This is a story about love — when it is in short supply, and when its abundance overwhelms.
Love like Haley Carlow had never experienced, until she gave birth to her son.
As a former youth in care, Haley, 24, is discovering, much to her surprise, that she loves everything about motherhood.
“I love that I feel so much: the pride I feel when I look at him, his laugh, and dressing him up,” said Haley. “I’m not an emotional person, but these feelings I have for him, they’re so deep and amazing, and it’s weird.”
Haley is the recipient of the Demonstration of Courage Award, one of several honours given out during Child and Youth in Care Week (June 4-10, 2018) by a steering committee comprised of the Ministry of Children and Family Development, Federation of BC Youth in Care Networks and other youth-focused organizations. It’s an annual tradition that originated eight years ago, because of advocacy by youth in and from care. The week is an opportunity to celebrate young people, like Haley, for their diverse talents, accomplishments and resiliency, and show them that there is a community that supports and stands with them.
It was the kind of support that Haley didn’t experience during childhood, in part as a result of her mother’s choices in abusive partners, and the abuse Haley suffered as well.
By the time Haley was 12, the ministry intervened. She ended up in foster care. By then, she had already begun seeking out marijuana and hard drugs. Her drug use extended through her teenage years and into early adulthood, making every day a struggle.
Last year, she found herself pregnant and knew she was in no condition to be a mother. She had to make a choice. With just one bed available at a special program for mothers with drug and alcohol challenges, she took it. Two days later, she gave birth to a healthy, 4.1-kilogram (nine-pound) boy.
“From the first moment I saw him, the love I felt was overwhelming.”
She stayed in the program for two months and attended other live-in treatment programs for moms. She’s been on methadone and clean ever since.
Now with continued support from a ministry social worker and a therapist, as well as attending Narcotics Anonymous meetings, she’s planning for her future by enrolling in a work-skills program.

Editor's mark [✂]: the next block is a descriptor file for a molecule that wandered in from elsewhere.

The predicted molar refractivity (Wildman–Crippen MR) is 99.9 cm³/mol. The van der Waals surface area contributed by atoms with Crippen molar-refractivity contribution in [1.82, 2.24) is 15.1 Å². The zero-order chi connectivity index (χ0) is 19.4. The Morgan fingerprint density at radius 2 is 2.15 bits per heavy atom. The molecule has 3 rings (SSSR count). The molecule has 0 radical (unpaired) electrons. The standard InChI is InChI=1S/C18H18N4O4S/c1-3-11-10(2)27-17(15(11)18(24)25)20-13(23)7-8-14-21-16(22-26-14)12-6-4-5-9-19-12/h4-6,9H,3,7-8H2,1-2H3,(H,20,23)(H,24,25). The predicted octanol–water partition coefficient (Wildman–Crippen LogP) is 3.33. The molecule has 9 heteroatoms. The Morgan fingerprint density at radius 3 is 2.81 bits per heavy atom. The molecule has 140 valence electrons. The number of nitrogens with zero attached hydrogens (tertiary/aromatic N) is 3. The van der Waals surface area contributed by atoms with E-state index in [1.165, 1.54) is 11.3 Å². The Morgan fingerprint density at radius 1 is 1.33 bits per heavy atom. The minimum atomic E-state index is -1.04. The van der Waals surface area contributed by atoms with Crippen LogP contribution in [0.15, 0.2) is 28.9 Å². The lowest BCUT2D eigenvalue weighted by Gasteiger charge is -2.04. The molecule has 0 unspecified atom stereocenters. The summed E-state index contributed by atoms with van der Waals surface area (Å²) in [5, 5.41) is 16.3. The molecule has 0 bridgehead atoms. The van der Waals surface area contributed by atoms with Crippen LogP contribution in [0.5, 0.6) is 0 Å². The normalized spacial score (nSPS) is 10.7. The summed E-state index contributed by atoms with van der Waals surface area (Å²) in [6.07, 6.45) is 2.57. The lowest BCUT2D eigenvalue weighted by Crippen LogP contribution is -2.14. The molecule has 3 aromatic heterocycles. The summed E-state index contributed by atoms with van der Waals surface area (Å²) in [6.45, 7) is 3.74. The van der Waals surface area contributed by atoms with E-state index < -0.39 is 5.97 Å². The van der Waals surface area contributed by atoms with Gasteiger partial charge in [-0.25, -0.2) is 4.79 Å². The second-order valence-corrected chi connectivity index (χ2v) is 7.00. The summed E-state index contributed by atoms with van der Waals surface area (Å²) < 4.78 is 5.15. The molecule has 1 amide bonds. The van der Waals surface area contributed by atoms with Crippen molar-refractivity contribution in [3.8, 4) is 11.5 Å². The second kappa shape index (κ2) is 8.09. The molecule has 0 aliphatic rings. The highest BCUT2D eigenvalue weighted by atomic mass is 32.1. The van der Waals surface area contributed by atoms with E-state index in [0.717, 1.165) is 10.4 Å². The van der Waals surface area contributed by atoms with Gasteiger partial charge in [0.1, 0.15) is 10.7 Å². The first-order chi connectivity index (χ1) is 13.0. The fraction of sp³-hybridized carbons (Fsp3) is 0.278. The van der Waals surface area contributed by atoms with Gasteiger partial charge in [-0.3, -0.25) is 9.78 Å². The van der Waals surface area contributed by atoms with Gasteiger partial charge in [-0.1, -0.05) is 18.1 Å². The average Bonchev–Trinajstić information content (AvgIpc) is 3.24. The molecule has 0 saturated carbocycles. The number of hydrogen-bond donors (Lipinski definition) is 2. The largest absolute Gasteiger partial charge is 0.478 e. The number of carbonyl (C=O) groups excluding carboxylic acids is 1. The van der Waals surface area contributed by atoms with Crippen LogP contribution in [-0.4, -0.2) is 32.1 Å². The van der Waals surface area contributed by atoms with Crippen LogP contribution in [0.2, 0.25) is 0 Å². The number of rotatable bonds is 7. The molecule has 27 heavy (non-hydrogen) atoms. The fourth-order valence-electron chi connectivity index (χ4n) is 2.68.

“He’s my sole reason for getting clean,” she says about her eight-month-old baby. “I just want to give him all the love that I didn’t feel as a child.”
She laughs thinking about one of his especially loveable moves.
“He has this way of rolling over halfway and grabbing one of his butt cheeks, as if he’s posing like a little male model,” said Haley.
The joy in her voice was palpable.
- The Ministry of Children and Family Development partners with the Federation of BC Youth in Care Networks, the Adoptive Families Association of BC, the Indigenous Perspectives Society, the Public Guardian and Trustee of British Columbia, First Call and the Federation of Community Social Services of BC to host celebratory events and administer the awards around the province during BC Child and Youth in Care Week.
Children and youth in care need diverse, loving and capable caregivers. Learn more about foster caregiving at: https://fosteringconnections.ca/
Other stories from Child and Youth in Care Week:
Former youth in care uses martial arts to explore his feelings and his future: https://news.gov.bc.ca/17315
From government care to helping others look and feel their best: https://news.gov.bc.ca/17332
Arts and crafts help build connections for former youth in care: https://news.gov.bc.ca/17360